Winter is Coming: Options for Winter Wrapping Hives

Thursday 26 October 2023

In Canada, most honey bee colonies are overwintered outside (CAPA, 2022). Given Canada’s cold winter climate, there is a need to protect colonies during the winter by wrapping or covering hives. There are multiple options to choose from when deciding how to best protect colonies from chilling winds. Depending on the choice, wrapping hives will prevent drafts and help with thermoregulation. This week’s blog will discuss common winter wrapping options in Canada, provide insight to help beekeepers get ready for winter, present alternatives to winter wrapping, and discuss the impact of climate change on overwintering.

Winter is Coming: Options for Winter Wrapping Hives

Winter wrapping is an important component to beekeeping in Atlantic Canada. Wrapping hives for the winter will protect bees from chilling winds and help colonies retain heat. There are multiple pre-made covers available for purchase that range from materials such as corrugated plastic, treated paper, or foam. Examples of commercially made covers include the Bee Cozy and the Easy on Cover, which are designed to fit Langstroth hives.

Despite the availability of commercial covers, many beekeepers develop their own way of wrapping hives with various materials, or even make their own covers that can be used for multiple years.  

The type of material is the most important consideration for winter wrapping. Different materials have different purposes for protecting hives in the winter. Black material is commonly used to promote heat absorption from the sun (Sammataro and Avitabile, 2021). Some beekeepers choose to use tar paper or roofing paper, as the black color absorbs sunlight to passively warm colonies on sunny days. One issue with black paper is that moisture does not pass through easily, and water can build up in the colony. Generally, black paper is a good option for the winter temperatures found in Atlantic Canada, but not the best for extreme cold such as in the Prairies.

Some materials will provide insulation to the hive. These types of materials help colonies retain heat when ambient temperatures are low. Insulating wrap, such as plastic bubble wrap, helps retain heat generated by the bees, but heat from the sun cannot be absorbed as easily (Sammataro and Avitabile, 2021). Like tar and roof paper, insulating wrap may also trap moisture inside the hive. A popular option in Atlantic Canada, is to combine black plastic wrap and insulating wrap to provide both heat absorption and insulation.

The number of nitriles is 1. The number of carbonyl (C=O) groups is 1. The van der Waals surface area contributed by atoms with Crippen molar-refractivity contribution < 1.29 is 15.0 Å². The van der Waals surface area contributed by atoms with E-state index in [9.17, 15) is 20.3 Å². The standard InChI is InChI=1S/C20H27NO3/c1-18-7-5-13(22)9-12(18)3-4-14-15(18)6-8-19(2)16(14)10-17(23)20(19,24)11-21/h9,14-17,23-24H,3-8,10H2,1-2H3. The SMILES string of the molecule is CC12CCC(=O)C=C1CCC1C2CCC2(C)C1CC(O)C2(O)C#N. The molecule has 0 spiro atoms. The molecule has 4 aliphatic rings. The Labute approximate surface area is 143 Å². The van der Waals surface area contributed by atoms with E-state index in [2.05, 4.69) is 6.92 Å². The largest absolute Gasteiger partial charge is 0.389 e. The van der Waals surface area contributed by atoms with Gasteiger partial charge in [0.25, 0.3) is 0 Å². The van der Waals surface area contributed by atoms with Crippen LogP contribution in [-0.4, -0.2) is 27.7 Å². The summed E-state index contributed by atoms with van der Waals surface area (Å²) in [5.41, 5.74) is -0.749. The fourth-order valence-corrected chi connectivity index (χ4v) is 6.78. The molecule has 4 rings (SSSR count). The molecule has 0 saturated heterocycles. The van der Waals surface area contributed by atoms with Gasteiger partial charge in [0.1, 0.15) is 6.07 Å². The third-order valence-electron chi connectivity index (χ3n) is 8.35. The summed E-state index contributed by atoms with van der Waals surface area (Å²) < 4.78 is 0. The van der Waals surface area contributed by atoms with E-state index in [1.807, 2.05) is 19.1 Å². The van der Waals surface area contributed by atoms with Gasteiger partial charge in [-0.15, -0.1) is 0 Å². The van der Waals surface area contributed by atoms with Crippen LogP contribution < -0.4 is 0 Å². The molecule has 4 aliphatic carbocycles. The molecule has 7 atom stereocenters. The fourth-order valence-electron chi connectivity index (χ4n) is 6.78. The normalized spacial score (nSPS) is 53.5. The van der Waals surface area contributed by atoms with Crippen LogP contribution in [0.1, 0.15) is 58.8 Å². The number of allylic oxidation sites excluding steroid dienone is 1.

Yard of winter wrapped hives (ATTTA©2023).

In addition to wrapping hives, beekeepers may put insulating and/or absorbent materials in a quilt box over the inner cover and under the lid to absorb moisture. This helps prevent condensation from dripping into the hive (Sammataro and Avitabile, 2021). Common materials used to insulate and/or absorb moisture include wood shavings, straw, and Styrofoam.

Current research demonstrates that traditional methods of winter-proofing hives are effective for decreasing food consumption and overwintering survival compared to identically managed hives without winter protection (St. Clair et al. 2022). The study by St. Clair et al. covered honey bee hives with corrugated polypropylene board and topped them with foam insulation. Overall, the study provided updated evidence for the efficacy of these types of hive coverings.

Instead of wrapping hives, some newer hive materials, such as polyurethane, provides more insulation than traditional wooden hives. A study done by Alburaki and Corona (2022) demonstrated that polyurethane hives maintained a significantly higher overall temperature than wooden hives with a significantly more optimal relative humidity compared to the wooden hives. Improvements to modern hives, including hive material, have great potential to reduce honey bee overwintering loss. Additionally, polyurethane hives will maintain structural integrity for many years, they do not rot or mold because of their good moisture resistance, they help maintain optimal temperature in the winter and summer, and they are easy to assemble and disassemble (Eldarov et al. 2021).